OTTAWA - Leaders of 21 global economies, including Prime Minister Stephen Harper, are on their way to Hawaii for the next round of APEC meetings.
But while those talks focus on the nitty gritty of ensuring easier trade between Asia Pacific nations, Harper won't be part of discussions by a smaller group of nations in the region which are pushing ahead with a much more focused free-trade plan.
Still, a former Canadian diplomat says the broader Asia Pacific Economic Co-operation forum can't be discounted, even if decisions made there aren't always headline grabbers.
"APEC has tried to find ways to bridge the interests of a country like Canada, which is fully advanced with countries, whose economies are much less advanced," said Joseph Caron, who served as Canada`s senior APEC official in 1998, as well as ambassador to China and Japan in the 2000s.
"What you have is collaboration on development of a common language on the things like customs procedures or security of goods transportation, all the nuts and bolts that have to be bolted together."
Harper left for the meetings at mid-day, after attending Remembrance Day ceremonies at the National War Memorial in Ottawa.
The forum was conceived in late 1980s and set a goal of free trade in the region by 2020 to form a counterpoint to the regional trading power of the European countries.
And with that European bloc's precarious financial situation, APEC talks in Hawaii this week are seen as a way to restore some confidence that the global economy is not all doom and gloom as economies in the Pacific rim do continue to grow.
Pacific Rim finance ministers pledged Thursday to take decisive action if necessary to prevent the spillover from Europe’s financial woes from further undermining growth and financial stability across the region.
The government debt crisis in Europe remains the central challenge to global growth, U.S. Treasury Secretary Timothy Geithner said ahead of the summit.
"It is crucial that Europe move quickly to put in place a strong plan to restore financial stability," Geithner said. "They’re moving ahead, but we just need them to move ahead more quickly and with more force behind it."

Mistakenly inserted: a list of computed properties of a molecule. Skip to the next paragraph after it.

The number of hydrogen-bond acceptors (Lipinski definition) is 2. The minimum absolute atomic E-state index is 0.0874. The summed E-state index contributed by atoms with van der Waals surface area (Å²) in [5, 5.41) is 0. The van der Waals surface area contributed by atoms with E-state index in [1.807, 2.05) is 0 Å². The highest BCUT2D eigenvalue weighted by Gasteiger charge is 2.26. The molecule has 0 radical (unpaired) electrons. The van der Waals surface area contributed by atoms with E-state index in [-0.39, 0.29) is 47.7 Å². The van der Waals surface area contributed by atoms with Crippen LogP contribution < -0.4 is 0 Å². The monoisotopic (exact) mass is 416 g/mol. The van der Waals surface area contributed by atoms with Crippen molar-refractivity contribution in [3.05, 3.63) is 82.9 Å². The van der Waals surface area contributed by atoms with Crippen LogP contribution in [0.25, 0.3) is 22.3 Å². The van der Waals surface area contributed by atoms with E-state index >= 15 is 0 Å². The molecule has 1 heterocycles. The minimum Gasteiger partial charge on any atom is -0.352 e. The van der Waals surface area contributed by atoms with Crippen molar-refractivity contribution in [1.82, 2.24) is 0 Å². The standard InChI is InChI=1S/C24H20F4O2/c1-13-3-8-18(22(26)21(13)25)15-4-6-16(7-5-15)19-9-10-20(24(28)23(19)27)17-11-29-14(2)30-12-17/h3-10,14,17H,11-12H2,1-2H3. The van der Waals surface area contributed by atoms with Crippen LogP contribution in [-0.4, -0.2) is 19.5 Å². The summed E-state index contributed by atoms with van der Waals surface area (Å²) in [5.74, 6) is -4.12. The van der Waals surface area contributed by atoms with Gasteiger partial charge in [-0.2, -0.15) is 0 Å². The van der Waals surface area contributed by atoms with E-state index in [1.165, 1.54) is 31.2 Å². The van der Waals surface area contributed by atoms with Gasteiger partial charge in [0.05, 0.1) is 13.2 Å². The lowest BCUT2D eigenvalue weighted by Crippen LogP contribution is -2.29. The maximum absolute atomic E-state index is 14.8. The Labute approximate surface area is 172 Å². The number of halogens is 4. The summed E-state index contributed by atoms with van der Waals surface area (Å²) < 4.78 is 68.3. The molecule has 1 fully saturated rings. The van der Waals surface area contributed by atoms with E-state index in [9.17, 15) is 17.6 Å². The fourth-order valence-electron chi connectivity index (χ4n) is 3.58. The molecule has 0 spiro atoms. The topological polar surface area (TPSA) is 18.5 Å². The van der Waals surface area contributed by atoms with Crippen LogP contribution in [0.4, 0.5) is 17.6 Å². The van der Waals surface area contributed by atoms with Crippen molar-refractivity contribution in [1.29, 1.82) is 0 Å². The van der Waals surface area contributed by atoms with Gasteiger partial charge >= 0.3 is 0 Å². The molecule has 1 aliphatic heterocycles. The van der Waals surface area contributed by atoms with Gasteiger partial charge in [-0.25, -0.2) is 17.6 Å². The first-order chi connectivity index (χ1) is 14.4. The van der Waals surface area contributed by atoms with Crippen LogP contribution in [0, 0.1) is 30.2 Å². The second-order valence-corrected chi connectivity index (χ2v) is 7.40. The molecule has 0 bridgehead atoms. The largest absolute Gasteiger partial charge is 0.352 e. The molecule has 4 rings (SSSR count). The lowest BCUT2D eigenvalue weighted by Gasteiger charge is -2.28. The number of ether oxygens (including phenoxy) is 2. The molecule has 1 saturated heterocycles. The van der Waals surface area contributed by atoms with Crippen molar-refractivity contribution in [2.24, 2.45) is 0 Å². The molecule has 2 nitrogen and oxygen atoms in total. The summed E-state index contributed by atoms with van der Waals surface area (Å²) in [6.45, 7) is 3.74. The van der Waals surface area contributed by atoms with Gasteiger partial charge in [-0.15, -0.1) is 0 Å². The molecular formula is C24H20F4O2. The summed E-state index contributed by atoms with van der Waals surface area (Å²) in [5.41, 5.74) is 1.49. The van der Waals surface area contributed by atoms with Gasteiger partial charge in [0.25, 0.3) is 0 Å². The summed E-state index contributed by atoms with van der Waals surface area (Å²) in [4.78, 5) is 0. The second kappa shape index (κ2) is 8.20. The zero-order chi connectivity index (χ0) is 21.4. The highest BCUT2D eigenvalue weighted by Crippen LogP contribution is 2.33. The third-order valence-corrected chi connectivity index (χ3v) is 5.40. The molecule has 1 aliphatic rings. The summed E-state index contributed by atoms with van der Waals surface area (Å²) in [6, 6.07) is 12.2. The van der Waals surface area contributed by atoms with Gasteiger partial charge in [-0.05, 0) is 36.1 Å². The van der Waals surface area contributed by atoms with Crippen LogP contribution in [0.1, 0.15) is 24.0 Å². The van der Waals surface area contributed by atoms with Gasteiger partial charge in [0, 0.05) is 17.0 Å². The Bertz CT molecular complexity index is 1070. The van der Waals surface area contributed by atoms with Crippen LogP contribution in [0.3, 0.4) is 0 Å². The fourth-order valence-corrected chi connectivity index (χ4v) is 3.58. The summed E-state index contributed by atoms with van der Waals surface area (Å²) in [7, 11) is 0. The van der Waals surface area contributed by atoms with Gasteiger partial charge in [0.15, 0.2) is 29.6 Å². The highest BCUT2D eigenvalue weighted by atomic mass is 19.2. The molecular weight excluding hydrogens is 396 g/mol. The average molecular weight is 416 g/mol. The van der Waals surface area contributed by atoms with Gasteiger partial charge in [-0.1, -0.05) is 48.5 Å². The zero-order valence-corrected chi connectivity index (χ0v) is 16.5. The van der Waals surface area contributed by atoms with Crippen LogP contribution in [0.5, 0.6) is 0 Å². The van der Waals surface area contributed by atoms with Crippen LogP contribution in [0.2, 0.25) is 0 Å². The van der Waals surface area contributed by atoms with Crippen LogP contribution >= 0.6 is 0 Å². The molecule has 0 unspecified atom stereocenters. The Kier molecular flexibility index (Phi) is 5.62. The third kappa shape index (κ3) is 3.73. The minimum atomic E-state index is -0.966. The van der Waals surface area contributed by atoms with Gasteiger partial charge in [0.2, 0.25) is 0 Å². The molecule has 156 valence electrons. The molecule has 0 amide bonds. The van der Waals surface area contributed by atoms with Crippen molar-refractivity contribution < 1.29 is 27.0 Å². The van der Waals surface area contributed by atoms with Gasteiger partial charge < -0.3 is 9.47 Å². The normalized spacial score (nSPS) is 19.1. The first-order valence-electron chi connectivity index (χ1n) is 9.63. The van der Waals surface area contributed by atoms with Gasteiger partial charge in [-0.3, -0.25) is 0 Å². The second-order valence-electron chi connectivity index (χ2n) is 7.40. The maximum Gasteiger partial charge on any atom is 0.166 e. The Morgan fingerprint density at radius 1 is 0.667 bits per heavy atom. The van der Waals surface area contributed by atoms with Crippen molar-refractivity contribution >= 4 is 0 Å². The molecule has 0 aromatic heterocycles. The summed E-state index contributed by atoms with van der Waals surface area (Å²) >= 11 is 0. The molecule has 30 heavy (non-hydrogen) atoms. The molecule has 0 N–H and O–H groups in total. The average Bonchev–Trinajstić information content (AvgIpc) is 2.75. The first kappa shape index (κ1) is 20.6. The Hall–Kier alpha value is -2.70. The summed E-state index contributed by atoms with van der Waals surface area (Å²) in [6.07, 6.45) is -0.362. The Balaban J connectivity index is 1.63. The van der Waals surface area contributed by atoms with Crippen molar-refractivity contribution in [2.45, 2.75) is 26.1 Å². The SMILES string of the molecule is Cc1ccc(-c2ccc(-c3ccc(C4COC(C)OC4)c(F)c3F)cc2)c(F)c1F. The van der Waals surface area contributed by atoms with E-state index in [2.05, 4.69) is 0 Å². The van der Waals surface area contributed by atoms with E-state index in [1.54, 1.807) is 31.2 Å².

"Our goal for the meetings is to build a commitment for practical policies that will strengthen the global recovery," Charles Collyns, the U.S. Treasury assistant secretary for international finance, told reporters at a briefing earlier this week to preview the meetings.
"The dynamic emerging markets must play a bigger role in bolstering global growth," he said.
But the smaller Trans Pacific Partnership process happening on the sides is equally important, Caron suggested.
The U.S., Australia, Malaysia, Vietnam and Peru are negotiating to join the TPP bloc, which already brings together the smaller economies of Chile, New Zealand, Brunei and Singapore.
While APEC has a long-term deadline to achieve free trade between member nations, it's not a coercive body so its deals move at the speed of the slowest member, Caron pointed out.
The TPP seeks to speed up the process for nations ready to act and currently, Canada is an odd country out.
Canadian officials say they're not sure they want to be a part of the new club as it may not advance national interests, but observers say Canada is being deliberately shut out because of supply management policies.
Canada needs to weigh the cost versus benefits of being a TPP member and at the very least, make sure it has a seat at the table, Caron said.
"For Canada not to be part of the most dynamic part of the world through a variety of instruments, including potentially this one ... getting an understanding of what all the participating countries interests are, and where that's all headed, this is all crucial to Canada's future," he said.
— with files from The Associated Press